“Point taken. I’ll let him in.”

At the gate Hufflepuff kid hesitates, Slytherin Baby hovers in the doorway, waiting for him to make his move.

“Go on,” I encourage him. “She’s bigger than you, but you’re faster.”

After another tense second, he’s off. Slytherin Baby takes after him. Hufflepuff Kid can run, while Slytherin Baby’s still crawling; but she can cut the corner and head him off.

For a moment I watch indulgently, until I realize where they’re headed. “No!”

The Grandmother comes outside to watch Hufflepuff Kid racing to the sludge water, Slytherin Baby crawling for all she’s worth after him and me chasing them both.

I fling myself in front of the rock of disease, blocking him off. For a moment he hesitates, then turns to the less fun, but still water-filled birdbath on the other end of the garden. Slytherin Baby stops and eyes me; trying to decide if she can take me. While we stare at each other and a tumbleweed blows past, Hufflepuff Kid stops and looks back.


Slytherin Baby glances between me and her man. Hesitates. Then, “Huff!” she squeals and starts after him again. Relieved, Hufflepuff Kid starts running away again.

Mother’s Day in Lock Down

A throw back to last year – a first Mother’s Day spent in hard lock down!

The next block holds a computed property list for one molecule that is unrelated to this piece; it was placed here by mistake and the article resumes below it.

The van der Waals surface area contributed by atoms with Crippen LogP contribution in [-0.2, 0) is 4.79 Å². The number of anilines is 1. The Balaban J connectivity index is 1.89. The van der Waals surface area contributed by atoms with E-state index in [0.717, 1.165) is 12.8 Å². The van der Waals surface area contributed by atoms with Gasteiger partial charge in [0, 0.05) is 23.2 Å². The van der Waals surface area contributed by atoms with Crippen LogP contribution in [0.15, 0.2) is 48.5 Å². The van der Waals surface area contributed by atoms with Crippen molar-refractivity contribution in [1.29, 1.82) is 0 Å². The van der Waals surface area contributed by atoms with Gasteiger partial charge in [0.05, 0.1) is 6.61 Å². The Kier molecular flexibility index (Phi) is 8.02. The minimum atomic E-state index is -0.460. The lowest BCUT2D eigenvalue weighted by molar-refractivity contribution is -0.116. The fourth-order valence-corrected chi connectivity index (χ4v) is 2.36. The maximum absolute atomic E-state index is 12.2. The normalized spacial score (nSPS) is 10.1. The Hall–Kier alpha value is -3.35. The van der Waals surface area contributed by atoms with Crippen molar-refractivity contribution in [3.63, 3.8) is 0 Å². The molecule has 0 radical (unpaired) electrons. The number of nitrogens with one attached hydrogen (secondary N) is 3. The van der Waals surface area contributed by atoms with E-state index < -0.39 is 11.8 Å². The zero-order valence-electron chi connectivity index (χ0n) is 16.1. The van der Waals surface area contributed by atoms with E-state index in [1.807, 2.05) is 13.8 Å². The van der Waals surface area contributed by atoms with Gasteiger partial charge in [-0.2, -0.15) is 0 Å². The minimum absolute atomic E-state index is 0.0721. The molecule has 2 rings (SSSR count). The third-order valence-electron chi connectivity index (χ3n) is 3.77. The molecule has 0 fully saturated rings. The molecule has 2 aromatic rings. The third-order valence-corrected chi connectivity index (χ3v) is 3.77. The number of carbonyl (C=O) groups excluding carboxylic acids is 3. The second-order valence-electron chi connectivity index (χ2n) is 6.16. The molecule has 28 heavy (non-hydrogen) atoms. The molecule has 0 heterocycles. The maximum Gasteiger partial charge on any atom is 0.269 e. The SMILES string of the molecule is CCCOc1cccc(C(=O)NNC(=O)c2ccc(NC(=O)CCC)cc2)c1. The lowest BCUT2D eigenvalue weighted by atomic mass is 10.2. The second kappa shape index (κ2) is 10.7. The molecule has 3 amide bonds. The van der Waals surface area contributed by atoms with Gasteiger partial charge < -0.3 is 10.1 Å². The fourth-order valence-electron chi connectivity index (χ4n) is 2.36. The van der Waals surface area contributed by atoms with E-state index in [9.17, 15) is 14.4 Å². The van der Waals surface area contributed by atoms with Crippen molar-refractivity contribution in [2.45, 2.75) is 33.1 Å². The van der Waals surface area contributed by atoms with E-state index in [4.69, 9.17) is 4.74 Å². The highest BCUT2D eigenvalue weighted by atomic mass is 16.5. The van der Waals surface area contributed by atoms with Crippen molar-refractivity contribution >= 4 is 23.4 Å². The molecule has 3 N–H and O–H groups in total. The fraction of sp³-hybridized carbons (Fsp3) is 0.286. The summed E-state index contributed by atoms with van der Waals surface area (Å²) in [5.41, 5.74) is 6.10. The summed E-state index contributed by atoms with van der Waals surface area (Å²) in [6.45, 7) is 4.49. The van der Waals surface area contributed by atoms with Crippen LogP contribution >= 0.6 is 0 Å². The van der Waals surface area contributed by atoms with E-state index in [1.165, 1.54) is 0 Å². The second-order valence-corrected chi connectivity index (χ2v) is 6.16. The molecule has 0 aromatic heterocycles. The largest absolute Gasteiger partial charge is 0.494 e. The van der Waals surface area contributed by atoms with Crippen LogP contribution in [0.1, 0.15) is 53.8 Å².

“Mother’s Day,” I said to Himself’s back.

“Hmm?” he replied, carefully laying the briquettes on the braai, because it was Friday night, and even if we only had each other, we were going to be social dammit.

“It’s Mother’s Day coming up. Soon.”

Himself glanced at me and his beard, which has been growing since the start of lockdown and has achieved sentience, stroked itself thoughtfully.

“I know.”

“You need to get me something.”

“I know,” he sounded offended.

“And it can’t be a slab of chocolate.”

“Bu–”, The Beard clapped a hand over his mouth, just in time.

“Well, what do you want?” he mumbled around The Beard.

 “I don’t know – a drink that doesn’t taste of pineapple?”

“Not for another 2 levels at least.” He thought for a moment. “You know they’re only selling essential goods,”

“Oh, trust me, Mother’s Day gifts are essential!”

“I don’t know what to tell Himself to get me for Mother’s Day,” I told a friend over the phone, keeping half an eye on Slytherin Baby’s attempts to escape the house.

“How’s this for a crazy idea – why don’t you let him get you a gift.”

“But he’s an engineer.”

“Ah,” replied the friend knowingly.

“Yip,” I said, grabbing Slytherin Baby off the burglar bars. “If you want something thoughtful and practical to make your life easier, he’s your man. But if you want the perfect romantic gesture to put on Facebook, then maybe not.” Slytherin Baby wriggled free and made another dash for freedom.

“Here’s another crazy idea; why don’t you just forget the perfect Facebook gesture?” asked my annoyingly sensible friend.

“The thing is we all know I’m not a Facebook mother; after all nobody thinks for one moment that I bought that yeast to bake bread. But it’s my first Mother’s Day as a mom, I just want to feel like I’m killing it for one day.”

“Look –” the friend started, no doubt about to tell me something boring and wise.

“Oh damn,” I interrupted, “I got to go. Slytherin Baby is devouring my books.”

“Isn’t she a bit young to be reading?”